An Assessment of Non-Apis Bees as Fruit and Vegetable Crop Pollinators in Southwest Virginia
Declines in pollinators around the globe, notably the loss of honey bees (Apis mellifera L.) to Colony Collapse Disorder, coupled with a dearth of quantitative data on non-Apis bee pollinators, led to this dissertation research, which documents the role of non-Apis bees in crop pollination in southwest Virginia. Major findings of this first study of its kind in the region were that non-Apis bees provided the majority of pollination—measured by visitation—for several economically important entomophilous crops (apple, blueberry, caneberry, and cucurbits); diverse bee populations may be helping to stabilize pollination service (105 species on crop flowers); landscape factors were better predictors of non-Apis crop pollination service than farm management factors or overall bee diversity; and non-Apis bees in the genera Andrena, Bombus, and Osmia were as constant as honey bees when foraging on apple.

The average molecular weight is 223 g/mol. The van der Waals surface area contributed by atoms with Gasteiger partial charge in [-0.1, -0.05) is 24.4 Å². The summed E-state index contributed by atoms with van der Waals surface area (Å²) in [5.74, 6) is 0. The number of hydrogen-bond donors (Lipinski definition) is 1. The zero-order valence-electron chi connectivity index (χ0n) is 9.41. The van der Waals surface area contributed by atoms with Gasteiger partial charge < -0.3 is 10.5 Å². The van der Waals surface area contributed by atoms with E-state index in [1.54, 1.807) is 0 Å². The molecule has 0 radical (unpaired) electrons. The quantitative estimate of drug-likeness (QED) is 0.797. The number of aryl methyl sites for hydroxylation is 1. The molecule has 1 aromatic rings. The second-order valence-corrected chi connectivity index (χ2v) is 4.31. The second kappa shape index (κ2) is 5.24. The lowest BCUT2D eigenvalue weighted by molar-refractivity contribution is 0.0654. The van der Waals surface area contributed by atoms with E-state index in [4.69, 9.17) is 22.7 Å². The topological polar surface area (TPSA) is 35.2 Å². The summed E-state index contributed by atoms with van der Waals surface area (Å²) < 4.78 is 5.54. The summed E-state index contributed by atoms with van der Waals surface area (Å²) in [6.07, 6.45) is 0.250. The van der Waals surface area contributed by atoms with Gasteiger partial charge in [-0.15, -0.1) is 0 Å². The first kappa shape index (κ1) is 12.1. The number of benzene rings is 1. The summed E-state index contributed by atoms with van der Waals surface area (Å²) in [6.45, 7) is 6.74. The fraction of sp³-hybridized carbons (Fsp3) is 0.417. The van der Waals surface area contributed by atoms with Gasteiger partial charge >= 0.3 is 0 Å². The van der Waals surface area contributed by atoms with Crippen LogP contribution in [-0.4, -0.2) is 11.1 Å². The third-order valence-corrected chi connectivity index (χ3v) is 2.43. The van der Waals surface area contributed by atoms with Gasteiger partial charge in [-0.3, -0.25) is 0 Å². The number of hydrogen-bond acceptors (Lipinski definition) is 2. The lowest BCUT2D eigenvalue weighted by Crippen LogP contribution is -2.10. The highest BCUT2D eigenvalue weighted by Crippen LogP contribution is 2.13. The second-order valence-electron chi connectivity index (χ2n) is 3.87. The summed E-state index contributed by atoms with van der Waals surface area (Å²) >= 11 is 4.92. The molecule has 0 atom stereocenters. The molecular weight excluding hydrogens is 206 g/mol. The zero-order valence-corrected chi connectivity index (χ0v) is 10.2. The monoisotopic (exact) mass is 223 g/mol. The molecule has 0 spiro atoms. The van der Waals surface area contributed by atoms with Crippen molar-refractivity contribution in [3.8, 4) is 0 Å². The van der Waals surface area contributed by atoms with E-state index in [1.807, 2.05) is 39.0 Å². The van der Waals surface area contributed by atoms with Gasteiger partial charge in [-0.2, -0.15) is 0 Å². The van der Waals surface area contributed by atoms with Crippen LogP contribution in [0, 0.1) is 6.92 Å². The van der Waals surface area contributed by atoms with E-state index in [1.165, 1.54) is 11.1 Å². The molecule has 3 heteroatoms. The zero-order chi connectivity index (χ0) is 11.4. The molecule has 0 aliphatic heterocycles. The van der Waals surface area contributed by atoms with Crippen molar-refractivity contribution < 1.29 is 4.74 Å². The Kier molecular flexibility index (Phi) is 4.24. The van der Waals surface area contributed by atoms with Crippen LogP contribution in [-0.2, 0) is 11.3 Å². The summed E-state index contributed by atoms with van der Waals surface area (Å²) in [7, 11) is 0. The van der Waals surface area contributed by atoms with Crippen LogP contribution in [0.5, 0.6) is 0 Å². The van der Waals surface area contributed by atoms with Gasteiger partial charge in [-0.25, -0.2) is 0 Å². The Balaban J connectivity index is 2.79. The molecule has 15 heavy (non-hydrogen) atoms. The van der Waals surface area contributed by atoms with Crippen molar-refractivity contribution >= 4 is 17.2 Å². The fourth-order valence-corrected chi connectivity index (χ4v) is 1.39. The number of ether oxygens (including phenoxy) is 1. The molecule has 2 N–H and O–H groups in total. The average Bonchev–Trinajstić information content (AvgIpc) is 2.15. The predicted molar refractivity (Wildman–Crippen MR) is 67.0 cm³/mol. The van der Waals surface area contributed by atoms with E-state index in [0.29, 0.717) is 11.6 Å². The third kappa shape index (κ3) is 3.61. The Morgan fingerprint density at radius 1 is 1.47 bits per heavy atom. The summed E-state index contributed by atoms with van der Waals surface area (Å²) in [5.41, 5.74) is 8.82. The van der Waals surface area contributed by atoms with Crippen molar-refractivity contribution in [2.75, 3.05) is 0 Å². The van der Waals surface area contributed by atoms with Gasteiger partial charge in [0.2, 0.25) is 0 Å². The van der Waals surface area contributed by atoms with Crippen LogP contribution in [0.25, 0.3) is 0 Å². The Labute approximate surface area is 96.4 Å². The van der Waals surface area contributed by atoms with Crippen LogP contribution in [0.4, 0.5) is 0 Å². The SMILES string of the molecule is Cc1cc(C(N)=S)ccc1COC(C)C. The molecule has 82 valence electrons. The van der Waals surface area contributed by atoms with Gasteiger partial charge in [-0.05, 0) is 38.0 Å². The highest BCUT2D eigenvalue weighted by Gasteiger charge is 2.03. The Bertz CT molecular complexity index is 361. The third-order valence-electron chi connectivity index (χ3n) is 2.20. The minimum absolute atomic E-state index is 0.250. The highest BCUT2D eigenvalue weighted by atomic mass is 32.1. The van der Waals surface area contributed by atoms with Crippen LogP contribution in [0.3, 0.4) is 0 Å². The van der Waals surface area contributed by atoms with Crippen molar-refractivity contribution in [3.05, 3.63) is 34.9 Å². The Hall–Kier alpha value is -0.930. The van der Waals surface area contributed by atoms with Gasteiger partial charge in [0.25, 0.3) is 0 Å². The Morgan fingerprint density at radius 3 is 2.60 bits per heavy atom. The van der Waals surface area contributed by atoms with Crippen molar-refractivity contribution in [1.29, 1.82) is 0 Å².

Non-Apis, primarily native, bees made up between 68% (in caneberries) and 83% (in cucurbits) of bees observed visiting crop flowers. While 37–59 species visited crop flowers, there was low correspondence between bee communities across or within crop systems ("within crop" Jaccard similarity indices for richness ranged from 0.12–0.28). Bee community diversity on crop flowers may help stabilize pollination service if one or more species declines temporally or spatially. A few species were especially important in each crop: Andrena barbara in apple; Andrena carlini and A. vicina in blueberry; Lasioglossum leucozonium in caneberry; and Peponapis pruinosa and Bombus impatiens in cucurbits. Eight species collected were Virginia state records.
In models testing effects of farm management and landscape on non-Apis crop pollination service, percent deciduous forest was positively correlated in apple, blueberry, and squash, but at different scales. For apple and blueberry, pollination service declined with an increase in utilized alternative forage but was positively related to habitat heterogeneity. For squash, percent native plants also related positively, possibly due to increased presence of bumble bees in late summer.
Species collected from both bowl traps and flowers was as low as 22% and overall site bee diversity had no effect on crop pollination service, highlighting the value in pollination research of monitoring bees on flowers.